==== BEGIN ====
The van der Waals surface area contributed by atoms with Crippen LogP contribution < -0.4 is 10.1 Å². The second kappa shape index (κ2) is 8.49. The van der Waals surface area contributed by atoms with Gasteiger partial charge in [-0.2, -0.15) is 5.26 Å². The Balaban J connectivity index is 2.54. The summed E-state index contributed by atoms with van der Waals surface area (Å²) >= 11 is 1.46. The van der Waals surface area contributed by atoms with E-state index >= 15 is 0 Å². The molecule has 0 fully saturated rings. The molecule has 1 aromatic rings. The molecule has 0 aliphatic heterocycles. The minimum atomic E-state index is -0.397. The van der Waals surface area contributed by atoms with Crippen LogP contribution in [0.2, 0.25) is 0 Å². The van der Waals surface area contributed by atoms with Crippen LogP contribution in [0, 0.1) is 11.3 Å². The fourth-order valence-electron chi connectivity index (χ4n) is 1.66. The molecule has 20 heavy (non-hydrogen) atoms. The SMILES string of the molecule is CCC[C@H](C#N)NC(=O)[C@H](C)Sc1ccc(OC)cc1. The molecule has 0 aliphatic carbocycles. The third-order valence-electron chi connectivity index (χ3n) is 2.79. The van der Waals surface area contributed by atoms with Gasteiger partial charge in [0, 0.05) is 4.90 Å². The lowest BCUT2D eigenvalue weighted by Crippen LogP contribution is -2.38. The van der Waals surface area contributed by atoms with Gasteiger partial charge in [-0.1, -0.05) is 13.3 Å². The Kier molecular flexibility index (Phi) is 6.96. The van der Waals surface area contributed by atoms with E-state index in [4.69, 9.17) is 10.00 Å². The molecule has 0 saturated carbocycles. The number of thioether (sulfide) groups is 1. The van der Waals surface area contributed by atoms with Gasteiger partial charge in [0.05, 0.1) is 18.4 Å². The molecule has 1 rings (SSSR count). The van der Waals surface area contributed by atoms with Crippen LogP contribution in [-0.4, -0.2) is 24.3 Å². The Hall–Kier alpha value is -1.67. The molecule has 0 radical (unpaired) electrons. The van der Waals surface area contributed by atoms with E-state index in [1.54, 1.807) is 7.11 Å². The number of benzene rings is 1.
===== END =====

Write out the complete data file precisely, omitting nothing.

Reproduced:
The van der Waals surface area contributed by atoms with Crippen LogP contribution < -0.4 is 10.1 Å². The second kappa shape index (κ2) is 8.49. The van der Waals surface area contributed by atoms with Gasteiger partial charge in [-0.2, -0.15) is 5.26 Å². The Balaban J connectivity index is 2.54. The summed E-state index contributed by atoms with van der Waals surface area (Å²) >= 11 is 1.46. The van der Waals surface area contributed by atoms with E-state index >= 15 is 0 Å². The molecule has 0 fully saturated rings. The molecule has 1 aromatic rings. The molecule has 0 aliphatic heterocycles. The minimum atomic E-state index is -0.397. The van der Waals surface area contributed by atoms with Crippen LogP contribution in [0.2, 0.25) is 0 Å². The van der Waals surface area contributed by atoms with Crippen LogP contribution in [0, 0.1) is 11.3 Å². The fourth-order valence-electron chi connectivity index (χ4n) is 1.66. The molecule has 20 heavy (non-hydrogen) atoms. The SMILES string of the molecule is CCC[C@H](C#N)NC(=O)[C@H](C)Sc1ccc(OC)cc1. The molecule has 0 aliphatic carbocycles. The third-order valence-electron chi connectivity index (χ3n) is 2.79. The van der Waals surface area contributed by atoms with Gasteiger partial charge in [0, 0.05) is 4.90 Å². The lowest BCUT2D eigenvalue weighted by Crippen LogP contribution is -2.38. The van der Waals surface area contributed by atoms with Gasteiger partial charge in [-0.1, -0.05) is 13.3 Å². The Kier molecular flexibility index (Phi) is 6.96. The van der Waals surface area contributed by atoms with E-state index in [4.69, 9.17) is 10.00 Å². The molecule has 0 saturated carbocycles. The number of thioether (sulfide) groups is 1. The van der Waals surface area contributed by atoms with Gasteiger partial charge in [0.05, 0.1) is 18.4 Å². The molecule has 1 rings (SSSR count). The van der Waals surface area contributed by atoms with Crippen LogP contribution in [-0.4, -0.2) is 24.3 Å². The Hall–Kier alpha value is -1.67. The molecule has 0 radical (unpaired) electrons. The van der Waals surface area contributed by atoms with E-state index in [1.54, 1.807) is 7.11 Å². The number of benzene rings is 1.